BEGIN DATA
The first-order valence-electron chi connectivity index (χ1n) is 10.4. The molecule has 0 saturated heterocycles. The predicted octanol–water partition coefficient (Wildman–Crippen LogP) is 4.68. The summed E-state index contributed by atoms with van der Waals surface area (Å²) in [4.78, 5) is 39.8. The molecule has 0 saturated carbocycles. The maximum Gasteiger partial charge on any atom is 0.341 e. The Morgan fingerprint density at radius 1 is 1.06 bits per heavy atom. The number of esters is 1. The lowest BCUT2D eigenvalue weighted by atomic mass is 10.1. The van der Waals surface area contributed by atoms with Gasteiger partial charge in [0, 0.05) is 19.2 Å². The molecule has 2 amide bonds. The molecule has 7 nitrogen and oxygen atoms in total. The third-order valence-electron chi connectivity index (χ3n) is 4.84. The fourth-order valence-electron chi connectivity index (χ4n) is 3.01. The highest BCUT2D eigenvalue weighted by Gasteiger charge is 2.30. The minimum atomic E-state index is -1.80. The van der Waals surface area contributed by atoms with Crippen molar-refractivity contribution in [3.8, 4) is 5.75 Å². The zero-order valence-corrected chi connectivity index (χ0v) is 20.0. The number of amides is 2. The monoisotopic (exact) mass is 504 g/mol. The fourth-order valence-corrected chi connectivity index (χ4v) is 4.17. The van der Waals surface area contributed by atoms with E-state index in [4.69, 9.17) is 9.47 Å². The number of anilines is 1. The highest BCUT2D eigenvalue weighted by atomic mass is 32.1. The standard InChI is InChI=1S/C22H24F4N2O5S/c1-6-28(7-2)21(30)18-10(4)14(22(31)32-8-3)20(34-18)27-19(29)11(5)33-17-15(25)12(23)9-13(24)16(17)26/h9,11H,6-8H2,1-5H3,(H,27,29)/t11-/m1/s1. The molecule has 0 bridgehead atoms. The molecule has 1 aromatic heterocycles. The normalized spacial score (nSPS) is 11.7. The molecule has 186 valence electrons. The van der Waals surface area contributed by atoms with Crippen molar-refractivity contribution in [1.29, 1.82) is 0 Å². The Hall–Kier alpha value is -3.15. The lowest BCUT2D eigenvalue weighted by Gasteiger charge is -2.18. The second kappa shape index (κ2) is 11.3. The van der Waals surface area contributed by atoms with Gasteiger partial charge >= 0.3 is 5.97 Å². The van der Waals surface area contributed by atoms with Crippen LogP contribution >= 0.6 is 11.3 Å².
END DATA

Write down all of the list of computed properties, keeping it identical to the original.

The first-order valence-electron chi connectivity index (χ1n) is 10.4. The molecule has 0 saturated heterocycles. The predicted octanol–water partition coefficient (Wildman–Crippen LogP) is 4.68. The summed E-state index contributed by atoms with van der Waals surface area (Å²) in [4.78, 5) is 39.8. The molecule has 0 saturated carbocycles. The maximum Gasteiger partial charge on any atom is 0.341 e. The Morgan fingerprint density at radius 1 is 1.06 bits per heavy atom. The number of esters is 1. The lowest BCUT2D eigenvalue weighted by atomic mass is 10.1. The van der Waals surface area contributed by atoms with Gasteiger partial charge in [0, 0.05) is 19.2 Å². The molecule has 2 amide bonds. The molecule has 7 nitrogen and oxygen atoms in total. The third-order valence-electron chi connectivity index (χ3n) is 4.84. The fourth-order valence-electron chi connectivity index (χ4n) is 3.01. The highest BCUT2D eigenvalue weighted by Gasteiger charge is 2.30. The minimum atomic E-state index is -1.80. The van der Waals surface area contributed by atoms with Crippen molar-refractivity contribution in [3.8, 4) is 5.75 Å². The zero-order valence-corrected chi connectivity index (χ0v) is 20.0. The number of amides is 2. The monoisotopic (exact) mass is 504 g/mol. The fourth-order valence-corrected chi connectivity index (χ4v) is 4.17. The van der Waals surface area contributed by atoms with E-state index in [4.69, 9.17) is 9.47 Å². The number of anilines is 1. The highest BCUT2D eigenvalue weighted by atomic mass is 32.1. The standard InChI is InChI=1S/C22H24F4N2O5S/c1-6-28(7-2)21(30)18-10(4)14(22(31)32-8-3)20(34-18)27-19(29)11(5)33-17-15(25)12(23)9-13(24)16(17)26/h9,11H,6-8H2,1-5H3,(H,27,29)/t11-/m1/s1. The molecule has 0 bridgehead atoms. The molecule has 1 aromatic heterocycles. The normalized spacial score (nSPS) is 11.7. The molecule has 186 valence electrons. The van der Waals surface area contributed by atoms with Crippen molar-refractivity contribution in [1.29, 1.82) is 0 Å². The Hall–Kier alpha value is -3.15. The lowest BCUT2D eigenvalue weighted by Gasteiger charge is -2.18. The second kappa shape index (κ2) is 11.3. The van der Waals surface area contributed by atoms with Gasteiger partial charge >= 0.3 is 5.97 Å². The van der Waals surface area contributed by atoms with Crippen LogP contribution >= 0.6 is 11.3 Å².